With the support of French Charity Man and Nature, the Environment and Rural Development Foundation (ERuDeF) has set up a 20.000 capacity Non-Timber Forest Products(NTFPs) community nursery in Nkong, one of the seven villages bordering the proposed Tofala Hill Wildlife Sanctuary. The nursery comprises of economically beneficial trees including bush mango, bitter kola, njangsang, country onion, bush pepper, bush plum amongst others. These economic trees will later on be distributed to all the villagers starting with those who farm in the buffer zones of the proposed sanctuary. The objective is to reduce the distance, time and energy that the villagers hitherto spent in collecting these NTFPs and consequently reduce the pressure on a forest so rich in wildlife including the critically endangered cross river gorilla and the Nigerian Cameroon Chimpanzees.
Non Timber Forest Products (NTFPs) it would be recalled are indispensable part of the livelihood strategy of communities living in and near forests. Forests contribute to all aspects of rural life: providing food, fodder, fuel, medicines, building materials, and materials for all sorts of household items, as well as many more intangible benefits such as cultural symbols and ritual artefacts.
Research has demonstrated that people only exploit resources from the forests when they cannot be found on nearby fallow lands or in their farms. It was from this perspective that ERuDeF came up with this idea to set up a community nursery which will be owned and managed by the people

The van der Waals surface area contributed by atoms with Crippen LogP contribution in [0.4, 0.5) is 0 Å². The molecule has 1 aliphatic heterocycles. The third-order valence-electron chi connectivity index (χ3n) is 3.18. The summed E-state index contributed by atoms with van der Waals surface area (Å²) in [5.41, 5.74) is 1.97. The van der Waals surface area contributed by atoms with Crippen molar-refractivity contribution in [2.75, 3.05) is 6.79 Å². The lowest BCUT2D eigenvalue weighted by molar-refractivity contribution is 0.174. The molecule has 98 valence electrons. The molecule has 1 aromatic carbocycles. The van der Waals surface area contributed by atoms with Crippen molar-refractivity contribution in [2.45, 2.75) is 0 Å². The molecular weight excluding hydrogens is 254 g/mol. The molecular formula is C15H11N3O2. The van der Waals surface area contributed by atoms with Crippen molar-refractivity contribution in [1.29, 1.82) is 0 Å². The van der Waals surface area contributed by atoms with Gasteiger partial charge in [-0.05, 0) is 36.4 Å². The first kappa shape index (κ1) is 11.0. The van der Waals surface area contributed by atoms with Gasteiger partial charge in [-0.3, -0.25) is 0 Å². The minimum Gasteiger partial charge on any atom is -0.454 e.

Nkong which will provide one of the corridors for the sanctuary has also been provided with a 50 000 capacity agroforestry tree nursery in the community early this year. ERuDeF would train the farmers especially the women on how to incorporate these nitrogen fixing trees into their farms for soil health improvement and also increase farmers’ yields and prevent them from further converting forests into farmlands. It is expected that this will significantly improve the livelihood of the villagers especially the women.
Women in Sub-Saharan Africa have the highest labour force participation in the world, the vast majority of it working on farms. Yet their productivity remains low. Many studies have revealed that NTFPs can contribute significantly to the economic empowerment of women, and many more studies have asserted that commercialisation of NTFPs has a greater impact on women’s livelihoods and therefore any opportunity for increasing their involvement is very essential for the empowerment and sustainable development of rural communities. It is hoped this will be true for the women of Nkong.
Limbi Blessing Tata